Recurring pro-Kremlin disinformation narrative about Lithuania and the Astravets Nuclear Power Plant in Belarus.
On 20 April 2017, the Lithuanian parliament passed a bill imposing a ban on import of electricity from Belarus' nuclear power plant in Astravets. It was reported in early February 2020 that the governments of the three Baltic nations will sign a declaration of intent to oppose electricity purchases from the Astravets NPP.
Earlier the Latvian Prime Minister reiterated, that the Latvian government has decided not to buy electricity from Belarus.
Lithuania, Latvia and Estonia are aiming to synchronize their electricity grid to continental Europe by 2025, hence switching away from the Russian-Belarusian electricity network.
Lithuania opposes the construction of the Astravets Nuclear power Plant (NPP) as the project does not comply with the international standards of environmental protection and nuclear safety, and is built on the site that was not duly justified over alternatives, according to Lithuania.
On 7 June 2011, Lithuania lodged a complaint with the Implementing Committee of the Convention on Environmental Impact Assessment (the Espoo Convention) on the Astravets nuclear power plant case. The February 2019 draft decision of the Meeting of the Parties of the Espoo Convention acknowledged that Belarus had failed to comply with some Convention provisions and encouraged Belarus and Lithuania to continue bilateral expert consultations.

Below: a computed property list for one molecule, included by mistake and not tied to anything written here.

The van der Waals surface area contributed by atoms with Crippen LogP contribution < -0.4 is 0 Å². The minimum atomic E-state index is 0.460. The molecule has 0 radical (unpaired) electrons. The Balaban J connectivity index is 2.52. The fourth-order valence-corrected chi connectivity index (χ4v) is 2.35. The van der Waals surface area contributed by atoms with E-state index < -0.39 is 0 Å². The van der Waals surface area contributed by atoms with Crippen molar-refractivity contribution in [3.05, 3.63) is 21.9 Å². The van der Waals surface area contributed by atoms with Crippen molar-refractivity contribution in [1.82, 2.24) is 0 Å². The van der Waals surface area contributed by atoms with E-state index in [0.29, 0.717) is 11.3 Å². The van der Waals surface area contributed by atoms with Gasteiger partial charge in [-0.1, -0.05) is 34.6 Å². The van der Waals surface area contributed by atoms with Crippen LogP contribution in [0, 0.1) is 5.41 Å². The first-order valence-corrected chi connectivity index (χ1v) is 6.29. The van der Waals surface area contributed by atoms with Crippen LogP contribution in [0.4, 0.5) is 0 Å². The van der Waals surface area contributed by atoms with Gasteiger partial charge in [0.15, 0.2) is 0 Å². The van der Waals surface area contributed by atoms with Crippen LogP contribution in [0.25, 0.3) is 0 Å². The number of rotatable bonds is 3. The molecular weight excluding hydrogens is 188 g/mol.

See earlier disinformation cases concerning the Belarusian NPP, including claims that Lithuania fights against Belarusian NPP on the orders of Sweden and Finland, Dalia Grybauskaitė's opposition to the NPP is an attempt to hide Lithuania's own failures in nuclear power, that the "Chernobyl" series aimed to discredit the Belarusian power plant and Belarus-Russia relations and that Western-financed environmental NGOs in Belarus stage a big campaign against Rosatom and Russia.